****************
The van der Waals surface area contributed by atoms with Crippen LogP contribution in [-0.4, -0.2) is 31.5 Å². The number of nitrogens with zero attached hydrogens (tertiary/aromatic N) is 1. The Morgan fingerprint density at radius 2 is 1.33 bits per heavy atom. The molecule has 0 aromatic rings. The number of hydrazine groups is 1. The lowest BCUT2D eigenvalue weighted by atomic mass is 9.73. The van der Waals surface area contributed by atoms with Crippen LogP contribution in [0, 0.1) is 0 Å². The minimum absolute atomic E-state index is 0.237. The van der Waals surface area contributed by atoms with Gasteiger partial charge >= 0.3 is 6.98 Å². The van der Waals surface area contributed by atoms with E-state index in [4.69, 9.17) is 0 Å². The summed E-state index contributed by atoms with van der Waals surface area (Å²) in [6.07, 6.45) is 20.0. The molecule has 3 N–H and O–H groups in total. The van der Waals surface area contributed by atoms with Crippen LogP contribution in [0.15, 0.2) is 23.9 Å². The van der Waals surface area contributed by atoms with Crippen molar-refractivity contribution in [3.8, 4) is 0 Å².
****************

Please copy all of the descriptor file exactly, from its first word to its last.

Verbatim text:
The van der Waals surface area contributed by atoms with Crippen LogP contribution in [-0.4, -0.2) is 31.5 Å². The number of nitrogens with zero attached hydrogens (tertiary/aromatic N) is 1. The Morgan fingerprint density at radius 2 is 1.33 bits per heavy atom. The molecule has 0 aromatic rings. The number of hydrazine groups is 1. The lowest BCUT2D eigenvalue weighted by atomic mass is 9.73. The van der Waals surface area contributed by atoms with Crippen LogP contribution in [0, 0.1) is 0 Å². The minimum absolute atomic E-state index is 0.237. The van der Waals surface area contributed by atoms with Gasteiger partial charge >= 0.3 is 6.98 Å². The van der Waals surface area contributed by atoms with E-state index in [4.69, 9.17) is 0 Å². The summed E-state index contributed by atoms with van der Waals surface area (Å²) in [6.07, 6.45) is 20.0. The molecule has 3 N–H and O–H groups in total. The van der Waals surface area contributed by atoms with Crippen LogP contribution in [0.15, 0.2) is 23.9 Å². The van der Waals surface area contributed by atoms with Crippen molar-refractivity contribution in [3.8, 4) is 0 Å².